Gangster Squad is the new film from director Ruben Fleischer. Starring Sean Penn, Josh Brolin and Ryan Gosling, the film tells the story of the LAPD’s battle with gangsters in the late 1949. The film is being distributed by Warner Bros, who were famed for the gangster movies in the 1930s. Hopefully Gangster Squad will bring back some of that magic. The film is released on 9th November 2012 in the UK.

Brave

Here is an amusing little video to promote Disney’s Brave. The Scottish theme is really being played up in the film’s publicity. Brave will be out in the UK on 17th August 2012, although cinemagoers in Scotland will be able to see the film two weeks before this. Brave will premiere at the Edinburgh Film Festival in June, so expect to hear more about the film around that time.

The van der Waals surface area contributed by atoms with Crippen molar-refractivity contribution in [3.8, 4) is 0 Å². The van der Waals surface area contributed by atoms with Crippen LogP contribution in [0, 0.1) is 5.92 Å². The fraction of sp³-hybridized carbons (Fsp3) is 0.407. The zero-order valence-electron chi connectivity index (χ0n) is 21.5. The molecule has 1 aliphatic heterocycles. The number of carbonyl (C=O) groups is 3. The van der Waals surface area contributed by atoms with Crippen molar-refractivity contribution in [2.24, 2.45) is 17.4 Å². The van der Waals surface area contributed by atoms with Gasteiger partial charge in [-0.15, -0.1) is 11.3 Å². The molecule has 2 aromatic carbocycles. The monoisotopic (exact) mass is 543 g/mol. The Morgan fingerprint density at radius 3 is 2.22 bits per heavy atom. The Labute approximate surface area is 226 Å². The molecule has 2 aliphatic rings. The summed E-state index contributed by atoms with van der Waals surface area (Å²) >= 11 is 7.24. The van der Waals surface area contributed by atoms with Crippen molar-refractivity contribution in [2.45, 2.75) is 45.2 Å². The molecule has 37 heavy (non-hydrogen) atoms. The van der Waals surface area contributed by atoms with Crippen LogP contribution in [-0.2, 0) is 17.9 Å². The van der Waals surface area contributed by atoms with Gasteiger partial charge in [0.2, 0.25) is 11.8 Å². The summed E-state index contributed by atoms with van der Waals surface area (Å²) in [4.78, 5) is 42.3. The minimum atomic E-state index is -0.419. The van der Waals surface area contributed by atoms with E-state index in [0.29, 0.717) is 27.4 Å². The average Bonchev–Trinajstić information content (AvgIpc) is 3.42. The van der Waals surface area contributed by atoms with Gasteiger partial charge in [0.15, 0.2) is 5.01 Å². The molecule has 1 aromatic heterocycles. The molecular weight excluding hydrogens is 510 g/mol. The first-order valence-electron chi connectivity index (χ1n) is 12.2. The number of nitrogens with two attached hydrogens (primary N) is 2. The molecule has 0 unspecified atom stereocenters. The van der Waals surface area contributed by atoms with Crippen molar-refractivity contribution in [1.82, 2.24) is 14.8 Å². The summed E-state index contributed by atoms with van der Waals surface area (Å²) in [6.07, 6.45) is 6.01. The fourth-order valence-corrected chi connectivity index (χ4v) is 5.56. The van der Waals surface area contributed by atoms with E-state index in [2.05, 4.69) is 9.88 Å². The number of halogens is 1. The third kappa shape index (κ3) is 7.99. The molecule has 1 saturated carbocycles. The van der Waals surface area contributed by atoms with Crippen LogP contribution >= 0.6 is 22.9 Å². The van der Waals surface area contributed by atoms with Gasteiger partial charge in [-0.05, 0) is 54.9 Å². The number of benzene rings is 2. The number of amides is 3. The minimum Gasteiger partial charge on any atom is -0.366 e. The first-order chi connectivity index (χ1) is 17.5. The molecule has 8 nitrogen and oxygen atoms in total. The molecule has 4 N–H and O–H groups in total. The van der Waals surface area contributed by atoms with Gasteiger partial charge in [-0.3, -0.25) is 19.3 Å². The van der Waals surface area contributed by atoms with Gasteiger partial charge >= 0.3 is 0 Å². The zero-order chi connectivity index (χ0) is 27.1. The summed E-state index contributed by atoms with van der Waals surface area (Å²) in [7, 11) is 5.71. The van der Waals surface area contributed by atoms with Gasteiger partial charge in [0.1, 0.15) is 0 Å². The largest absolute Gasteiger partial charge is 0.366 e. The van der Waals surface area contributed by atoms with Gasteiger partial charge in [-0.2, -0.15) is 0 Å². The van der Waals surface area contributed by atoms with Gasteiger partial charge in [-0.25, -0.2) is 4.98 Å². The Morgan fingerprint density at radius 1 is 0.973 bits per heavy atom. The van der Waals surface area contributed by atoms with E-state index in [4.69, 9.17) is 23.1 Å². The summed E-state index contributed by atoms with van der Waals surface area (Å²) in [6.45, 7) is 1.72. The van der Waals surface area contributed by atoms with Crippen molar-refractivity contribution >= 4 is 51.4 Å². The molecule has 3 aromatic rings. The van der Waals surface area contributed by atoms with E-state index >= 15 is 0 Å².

Abraham Lincoln: Vampire Hunter

Above is a short featurette about Abraham Lincoln: Vampire Hunter. The film’s UK release date has been brought forward; the film will now open on 20th June 2012, bringing it in line with the US release. Given the premise of the film, it should be a lot of fun to watch Lincoln fight vampires in 3D.

Film Review: The Expendables

If you like your storyline thin and your body count high, The Expendables is the most enjoyable straightforward action film of the year.

A group of mercenaries led by Barney Ross are offered an assignment to assassinate the dictator of a small island is South America. When they arrive, things aren’t exactly what they seem, and the group faces a highly perilous mission…